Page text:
Despite the common use of antidepressant drugs for the treatment of various psychiatric illnesses,
selection of initial antidepressant therapy and subsequent drug modification strategies continue
to be largely based on trial and error. There are no biomarkers that can objectively guide dose and
treatment selection or alteration. The approach for antidepressant therapy management is even more
concerning when we consider that the effectiveness of antidepressants tend to be delayed with low response
rates. Therefore, strategies aimed at improving the current standard for selecting antidepressant
treatment and doses may have significant economic and clinical benefit. A promising approach towards this effort is the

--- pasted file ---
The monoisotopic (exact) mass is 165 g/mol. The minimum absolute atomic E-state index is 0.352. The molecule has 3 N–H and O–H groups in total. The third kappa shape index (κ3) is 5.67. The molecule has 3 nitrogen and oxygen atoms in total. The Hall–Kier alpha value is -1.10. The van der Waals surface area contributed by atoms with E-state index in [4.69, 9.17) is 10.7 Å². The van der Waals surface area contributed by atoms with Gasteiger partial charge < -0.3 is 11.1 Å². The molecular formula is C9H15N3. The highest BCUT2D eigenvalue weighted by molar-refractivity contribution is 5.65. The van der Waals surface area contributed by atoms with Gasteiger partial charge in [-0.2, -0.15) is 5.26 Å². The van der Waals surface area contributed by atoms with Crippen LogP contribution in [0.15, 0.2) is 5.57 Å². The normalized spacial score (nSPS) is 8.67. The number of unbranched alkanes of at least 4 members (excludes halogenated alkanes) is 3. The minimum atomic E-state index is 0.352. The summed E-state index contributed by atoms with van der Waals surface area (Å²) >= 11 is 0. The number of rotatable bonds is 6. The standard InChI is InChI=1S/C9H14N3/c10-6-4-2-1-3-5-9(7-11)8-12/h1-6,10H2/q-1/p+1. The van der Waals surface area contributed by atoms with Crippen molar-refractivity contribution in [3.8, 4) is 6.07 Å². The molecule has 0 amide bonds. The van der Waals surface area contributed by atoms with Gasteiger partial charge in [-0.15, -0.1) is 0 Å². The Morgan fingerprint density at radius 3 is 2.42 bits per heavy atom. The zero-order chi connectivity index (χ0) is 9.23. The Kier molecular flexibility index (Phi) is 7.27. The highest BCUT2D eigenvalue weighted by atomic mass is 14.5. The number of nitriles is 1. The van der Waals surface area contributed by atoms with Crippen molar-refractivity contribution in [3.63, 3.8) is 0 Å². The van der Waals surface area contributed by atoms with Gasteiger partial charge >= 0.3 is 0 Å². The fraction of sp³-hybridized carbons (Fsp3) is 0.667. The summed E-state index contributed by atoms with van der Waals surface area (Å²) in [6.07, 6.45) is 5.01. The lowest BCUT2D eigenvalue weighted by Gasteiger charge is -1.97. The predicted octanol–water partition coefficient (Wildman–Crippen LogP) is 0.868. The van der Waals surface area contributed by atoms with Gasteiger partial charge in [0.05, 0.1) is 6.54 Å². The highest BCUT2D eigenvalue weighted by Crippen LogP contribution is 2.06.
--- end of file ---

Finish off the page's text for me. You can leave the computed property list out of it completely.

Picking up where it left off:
use of pharmacogenomics to better identify patients that are likely to have an efficacious or adverse response from antidepressant
treatment. Candidate gene approaches as well as genome-wide association studies have been conducted to identify
genes or loci that influence antidepressant response. In this report, we highlighted key antidepressant pharmacogenomic
findings and identified candidate pharmacokinetic and pharmacodynamic genes for downstream analyses and further
validation. We also provided future directions regarding study methodologies and experimental design that are aimed
to move antidepressant pharmacogenomics research forward.
Keywords: Antidepressants, biomarkers, depression, genes, genetics, pharmacogenomics, and pharmacogenetics.
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